Reflecting on the positives and negatives of retirement, Peter Gloviczki, MD, from the Mayo Clinic, previously in Rochester, Minnesota, now in Scottsdale, Arizona, and editor-in-chief emeritus of the Journal of Vascular Surgery (JVS) regaled attendees of his “Lessons learned: What I wish I would have known before I retired” as part of the Transition to Retirement session on Day 1 of VAM 2023.
The annals of Gloviczki’s clinical practice show a brimming career spanning all areas of vascular surgery—arterial, venous and lymphatic—while having performed over 10,000 surgeries throughout his time with Mayo Clinic. He stood as the past president of the Society for Vascular Surgery, American Venous Forum, International Union of Angiology, World Federation of Vascular Societies, Society for Clinical Vascular Surgery, among others. His name is included in 501 peer-reviewed publications, he has authored or co-authored 250 book chapters and eight textbooks, and he has 26,874 citations to his name, plus he has just received an honorary doctorate title at the University of Padua, Italy—the list could continue.
Gloviczki’s presentation detailed his life after retirement, denoting areas of major change in areas such as professional activities, personal life, healthcare, income and residency, describing the tectonic shifts these can bring for a physician accustomed to the busy fluctuations of healthcare. Placing emphasis on loss, he described the lack of access to clinical and patient data, and isolation from a team, be it surgical or research. He added that retirement means a certain detachment from your previous institution, asserting that “emeritus status is not equivalent to being a full member of an institution”.
Looking at the glass half-full however, he paused on the positive changes that occur in your personal life after retirement. Extending a new lease of agency, Gloviczki portended that getting up when you would like and being home for lunch top the list for retirement bliss: “Your home is your castle, cafeteria, lounge, call-room and office.” Although, he ambiguously warned that being home much more may affect relationships with family members, leaving plausible room for the VAM 2023 audiences’ individual interpretation.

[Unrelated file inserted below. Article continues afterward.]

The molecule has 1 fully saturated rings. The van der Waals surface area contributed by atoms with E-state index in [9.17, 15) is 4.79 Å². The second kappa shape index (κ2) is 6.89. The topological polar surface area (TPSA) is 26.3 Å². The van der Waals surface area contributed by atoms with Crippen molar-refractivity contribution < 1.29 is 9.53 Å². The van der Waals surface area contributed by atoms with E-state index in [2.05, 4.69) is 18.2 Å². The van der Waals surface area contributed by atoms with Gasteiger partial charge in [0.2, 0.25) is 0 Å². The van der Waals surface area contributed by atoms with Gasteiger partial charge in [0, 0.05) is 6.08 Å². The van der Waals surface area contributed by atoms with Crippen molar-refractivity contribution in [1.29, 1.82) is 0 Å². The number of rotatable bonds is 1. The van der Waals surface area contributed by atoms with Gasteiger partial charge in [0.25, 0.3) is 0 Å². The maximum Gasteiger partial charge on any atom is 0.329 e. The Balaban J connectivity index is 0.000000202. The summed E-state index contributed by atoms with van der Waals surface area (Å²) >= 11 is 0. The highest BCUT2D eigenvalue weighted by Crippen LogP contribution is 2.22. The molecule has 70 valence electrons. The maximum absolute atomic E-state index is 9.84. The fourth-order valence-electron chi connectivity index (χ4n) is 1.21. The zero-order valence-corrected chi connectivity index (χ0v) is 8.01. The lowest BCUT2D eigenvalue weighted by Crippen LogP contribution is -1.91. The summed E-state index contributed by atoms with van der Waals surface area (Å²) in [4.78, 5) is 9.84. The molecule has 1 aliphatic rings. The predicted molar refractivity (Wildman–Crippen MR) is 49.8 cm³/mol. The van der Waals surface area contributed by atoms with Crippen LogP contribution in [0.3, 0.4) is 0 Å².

Customary to many who have retired from lengthy careers in healthcare, Gloviczki described the procedures, patients, daily team interactions and the distancing from community that is felt. He did, however, caveat this with a reminder that there is “more work inside your house than [one] could have ever imagined” and weight can be gained “fast”—the latter perhaps being dependent on the former. More light-hearted discussions aside, Gloviczki brought awareness to the difficult questions that retirement can pose. What health, dental and eye-glass insurance should you buy? Should you take a lumpsum or monthly installments? What is the best time to start receiving Social Security? These are all among the dilemmas faced by retirees, and as Gloviczki noted with inflation rising and individual retirement account (IRA) decreases of more than 10%, making confident decisions can be a minefield.
Tailoring his final remarks to his personal experience, Gloviczki detailed the tribulations he faced changing residence during retirement. Working full-time in a hospital did not prepare him for the “freezing cold” Minnesota, nor did his prolific involvement in vascular surgery prepare him for “how long it takes to dig a swimming pool” after his definitive retirement and subsequent move to Arizona. He added that to top off the resounding joy that is retirement, “not all animals will make you feel less lonely” throughout—Arizona being home to a generous swath of scorpions and rattlesnakes.